The $4 million grant was announced at a press conference in Embrun in August of 2015. (Photo Valoris PR)

Valoris moves into new building in Embrun

Valoris has moved into its new building in Embrun. The province contributed $4 million for the new service centre, which is replacing Valoris’ Casselman location.  The building was expected to cost $5.1 million overall, with Valoris paying for the balance. A variety of services will be available at the centre, including counselling for people who have experienced violence, services for people with developmental disabilities, and services related to child welfare and mental health.

The $4 million in funding from the Ministry of Community and Social Services was announced in August, 2015. Valoris purchased a property in Embrun, Russell Township, and construction of the new centre was completed by the end of March, 2016. The Casselman location closed, replaced with the Embrun location (8 Valoris Street) on November 28. The organization said in a press release that an open house at the new centre in being planned for the spring of 2017.

Valoris provides mental health services for children and families, as well as services for children and adults with developmental disabilities and victims of abuse or family violence. In 2015-2016, Valoris employed 396 people and had an about equal number of volunteers, plus 131 foster families. It oversaw five adoptions and had about 114 children in its care. The organization worked with 545 adults with developmental disabilities, and offered support to 167 women who were victims of violence. The largest proportions of the organization’s overall operating expenses ($42,099,006) were spent on child protection services ($15,935,456) and adult developmental services ($17,378,193).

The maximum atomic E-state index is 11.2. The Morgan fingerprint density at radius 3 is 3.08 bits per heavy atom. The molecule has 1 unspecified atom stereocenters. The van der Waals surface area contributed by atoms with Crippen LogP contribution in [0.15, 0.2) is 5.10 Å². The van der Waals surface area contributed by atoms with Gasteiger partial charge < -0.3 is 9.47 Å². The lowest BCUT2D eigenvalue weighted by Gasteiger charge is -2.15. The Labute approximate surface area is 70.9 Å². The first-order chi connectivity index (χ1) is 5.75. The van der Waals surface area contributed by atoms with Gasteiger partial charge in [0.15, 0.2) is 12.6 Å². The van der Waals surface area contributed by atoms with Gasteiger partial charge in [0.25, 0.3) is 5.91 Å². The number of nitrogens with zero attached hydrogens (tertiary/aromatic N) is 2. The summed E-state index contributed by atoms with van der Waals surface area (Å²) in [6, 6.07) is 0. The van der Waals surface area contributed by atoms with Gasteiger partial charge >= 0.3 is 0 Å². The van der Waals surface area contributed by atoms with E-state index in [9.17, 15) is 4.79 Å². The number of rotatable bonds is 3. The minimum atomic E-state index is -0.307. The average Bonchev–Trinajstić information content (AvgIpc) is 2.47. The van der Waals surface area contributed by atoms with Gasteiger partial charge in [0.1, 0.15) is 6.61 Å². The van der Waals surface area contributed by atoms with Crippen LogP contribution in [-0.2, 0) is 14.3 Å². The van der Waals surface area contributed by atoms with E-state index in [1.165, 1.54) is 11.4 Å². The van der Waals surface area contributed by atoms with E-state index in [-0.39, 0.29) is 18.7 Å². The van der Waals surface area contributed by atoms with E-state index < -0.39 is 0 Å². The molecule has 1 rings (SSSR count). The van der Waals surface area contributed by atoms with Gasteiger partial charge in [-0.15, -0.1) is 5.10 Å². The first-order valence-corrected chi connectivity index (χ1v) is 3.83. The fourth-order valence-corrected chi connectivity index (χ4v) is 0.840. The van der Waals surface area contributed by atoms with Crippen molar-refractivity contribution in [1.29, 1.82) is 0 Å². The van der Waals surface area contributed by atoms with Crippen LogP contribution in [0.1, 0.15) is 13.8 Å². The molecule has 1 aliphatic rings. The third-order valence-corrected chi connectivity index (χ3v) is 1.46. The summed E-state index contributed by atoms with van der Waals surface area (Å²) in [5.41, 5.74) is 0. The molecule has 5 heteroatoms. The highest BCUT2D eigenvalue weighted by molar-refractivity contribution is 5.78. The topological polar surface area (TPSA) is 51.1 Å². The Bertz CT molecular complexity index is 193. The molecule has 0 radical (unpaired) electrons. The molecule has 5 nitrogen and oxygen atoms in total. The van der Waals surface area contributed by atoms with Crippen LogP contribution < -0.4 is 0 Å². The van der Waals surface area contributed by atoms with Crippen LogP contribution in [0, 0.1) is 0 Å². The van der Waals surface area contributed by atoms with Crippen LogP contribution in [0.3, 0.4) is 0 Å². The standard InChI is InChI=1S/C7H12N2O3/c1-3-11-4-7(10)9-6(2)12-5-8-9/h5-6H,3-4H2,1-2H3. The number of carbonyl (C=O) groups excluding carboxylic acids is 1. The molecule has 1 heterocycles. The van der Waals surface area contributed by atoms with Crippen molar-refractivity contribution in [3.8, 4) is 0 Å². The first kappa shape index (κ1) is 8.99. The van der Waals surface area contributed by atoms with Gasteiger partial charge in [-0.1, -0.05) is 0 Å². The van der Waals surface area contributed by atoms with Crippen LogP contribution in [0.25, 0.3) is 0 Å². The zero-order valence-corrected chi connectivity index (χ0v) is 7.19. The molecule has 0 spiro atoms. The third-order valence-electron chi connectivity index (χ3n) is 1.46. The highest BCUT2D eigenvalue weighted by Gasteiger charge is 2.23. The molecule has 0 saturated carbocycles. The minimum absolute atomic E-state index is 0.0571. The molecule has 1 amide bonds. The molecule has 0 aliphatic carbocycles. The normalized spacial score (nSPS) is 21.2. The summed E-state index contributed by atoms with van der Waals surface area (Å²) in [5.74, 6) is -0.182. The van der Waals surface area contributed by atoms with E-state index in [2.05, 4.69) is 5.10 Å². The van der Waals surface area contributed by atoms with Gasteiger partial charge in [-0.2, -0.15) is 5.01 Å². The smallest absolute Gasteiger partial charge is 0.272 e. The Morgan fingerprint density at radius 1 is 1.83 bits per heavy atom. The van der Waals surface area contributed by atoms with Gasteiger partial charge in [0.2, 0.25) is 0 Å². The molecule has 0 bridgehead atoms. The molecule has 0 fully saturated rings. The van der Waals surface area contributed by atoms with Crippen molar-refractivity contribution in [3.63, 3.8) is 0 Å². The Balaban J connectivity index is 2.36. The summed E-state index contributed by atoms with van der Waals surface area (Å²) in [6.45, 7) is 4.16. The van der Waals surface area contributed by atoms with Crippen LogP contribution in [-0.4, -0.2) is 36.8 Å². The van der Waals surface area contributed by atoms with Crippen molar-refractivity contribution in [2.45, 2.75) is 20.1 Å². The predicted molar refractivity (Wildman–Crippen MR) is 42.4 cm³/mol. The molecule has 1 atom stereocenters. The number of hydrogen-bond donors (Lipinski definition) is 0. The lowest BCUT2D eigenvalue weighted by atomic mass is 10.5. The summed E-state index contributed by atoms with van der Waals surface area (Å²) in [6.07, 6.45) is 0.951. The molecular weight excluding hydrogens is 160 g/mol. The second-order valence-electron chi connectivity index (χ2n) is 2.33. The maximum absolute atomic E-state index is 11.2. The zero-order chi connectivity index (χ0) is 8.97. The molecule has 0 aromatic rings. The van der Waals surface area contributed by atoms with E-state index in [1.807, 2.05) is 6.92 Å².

Valoris also has service centres in Hawkesbury, Plantagenet, and Clarence-Rockland.

While you are here, we have a small ask.

More people are reading The Review than ever before — across our many platforms. So far, we have not put up a paywall to limit the stories you can read. We want to keep you in the news loop. But advertising revenues are increasingly going to the big two: you know who they are. If you value The Review’s independent, local community journalism, or you value the many ways we support dozens of community organizations in their endeavours, consider supporting our work. It takes time, effort and professional smarts to stay on top of community news and present well-researched, objective news articles on issues which matter to you.

If you read stories on this website, or you have come here from an Instant Article post on Facebook, think about subscribing. It would be a vote of confidence for the work that we do, and for the future well-being of your community.

Subscribe today?